- What is GST?
Goods and services tax (GST) is a tax on domestic consumption.
The tax is paid when money is spent on goods or services, including imports. The tax is collected at each stage of the transaction process involving a good or service, with the end consumer bearing the tax.
A GST-registered trader must charge GST on taxable supplies of goods and services made to its customers. The tax charged is known as the output tax.
Input tax, on the other hand is the GST that the trader has paid on purchases of goods and services for the purpose of his business.
The input tax is deductible from output tax to arrive at the GST payable by the trader, or amount to be refunded to him.
- What is GST levied on?
GST is levied on goods and services supplied in Singapore by any taxable person in the course or furtherance of a business and goods imported into Singapore by any person.
A taxable supply is one that is standard-rated or zero-rated. Only a standard-rated supply is liable to GST.
- What is the rate of GST in Singapore?
The current rate is 7% on standard-rated supplies.
- Who should register as a GST trader?
A taxpayer who makes taxable supplies is required to register with the Comptroller of GST if at the end of any quarter, the total value of all its taxable supplies in Singapore for that quarter and the three quarters immediately preceding that quarter exceeds S$1 million (unless the taxpayer is certain the total value of its taxable supplies in the next 12 months will not exceed S$1 million), or if it is reasonable to believe that the total value of its taxable supplies will exceed S$1 million in the next 12 months. Businesses with annual turnover of taxable supplies of less than S$1 million may request registration on a voluntary basis.
Where a taxpayer becomes liable to register for GST, the taxpayer is required to apply for GST registration within 30 days of the date that its registration liability arises.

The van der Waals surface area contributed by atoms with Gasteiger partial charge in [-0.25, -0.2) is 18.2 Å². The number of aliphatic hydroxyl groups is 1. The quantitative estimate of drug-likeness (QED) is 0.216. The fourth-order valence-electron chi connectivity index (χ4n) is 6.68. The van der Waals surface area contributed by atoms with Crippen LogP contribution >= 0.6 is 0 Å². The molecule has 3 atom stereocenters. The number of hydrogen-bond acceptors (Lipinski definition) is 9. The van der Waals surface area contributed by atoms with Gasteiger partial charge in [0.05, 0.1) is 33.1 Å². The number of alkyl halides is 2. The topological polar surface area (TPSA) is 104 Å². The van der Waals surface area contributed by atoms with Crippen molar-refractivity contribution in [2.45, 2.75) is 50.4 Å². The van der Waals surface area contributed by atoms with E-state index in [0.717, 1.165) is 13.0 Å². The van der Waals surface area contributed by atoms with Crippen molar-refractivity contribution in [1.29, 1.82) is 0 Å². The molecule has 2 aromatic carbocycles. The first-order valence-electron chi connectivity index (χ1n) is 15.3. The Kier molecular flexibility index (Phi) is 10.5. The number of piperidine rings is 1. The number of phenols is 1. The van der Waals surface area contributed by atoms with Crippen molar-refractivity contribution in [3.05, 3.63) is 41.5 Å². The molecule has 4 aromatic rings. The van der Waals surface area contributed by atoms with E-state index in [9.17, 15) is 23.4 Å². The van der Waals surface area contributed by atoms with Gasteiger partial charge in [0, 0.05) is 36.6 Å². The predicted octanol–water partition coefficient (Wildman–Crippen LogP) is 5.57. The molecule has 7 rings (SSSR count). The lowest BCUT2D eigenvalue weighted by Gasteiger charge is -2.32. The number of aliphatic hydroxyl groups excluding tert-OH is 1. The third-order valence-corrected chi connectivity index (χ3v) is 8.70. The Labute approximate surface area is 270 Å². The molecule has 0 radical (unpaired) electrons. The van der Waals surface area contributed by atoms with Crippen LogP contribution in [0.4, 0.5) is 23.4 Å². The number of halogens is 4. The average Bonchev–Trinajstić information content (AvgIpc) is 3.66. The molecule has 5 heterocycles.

Failure to register for GST may face a fine no greater than S$10,000 as well as a penalty equal to 10% of the tax due for each year from the date on which the person was required to apply for registration. In the case of a continuing offence, the person faces a further fine of S$50 for each day during which the offence continues after conviction.
- When is the due date for filing my GST returns and making GST payments?
The due date for filing GST returns and making GST payments is one month after the end of the accounting period covered in the GST return. From 1 January 2007, a GST trader must file electronic GST returns and make GST payments on a quarterly basis tied to the trader’s financial year.
A GST trader is required to file a ‘nil’ GST return even if there is no business activity during the accounting period.
The Comptroller of GST will not grant any extension of time for the filing of GST returns, other than to newly registered businesses and for circumstances that fall within the list of acceptable reasons, such as fire disaster, breakdown of computer system, purchase of new accounting software and/or IT system, and key accounting personnel on medical or hospitalisation leave exceeding one week.
If a GST trader is on GIRO plan for GST payments, deductions will be made on the 15th day of the month after the payment due date.
- What happens if I am late in filing a GST return and/or making payment?
A penalty of S$200 will be imposed for every completed month that a GST return remains outstanding. The maximum penalty for each GST return is S$10,000.
A 5% penalty for late payment will be imposed on an estimated tax (demand note) if no GST return has been submitted. If a GST return was submitted but payment was not made, the 5% penalty will be imposed on the tax declared in the GST return.
If the payment remains unpaid 60 days after the 5% penalty for late payment is imposed, an additional 2% penalty may be imposed for every complete month that the tax remains outstanding. However, the total additional penalty shall not exceed 50% of the tax outstanding.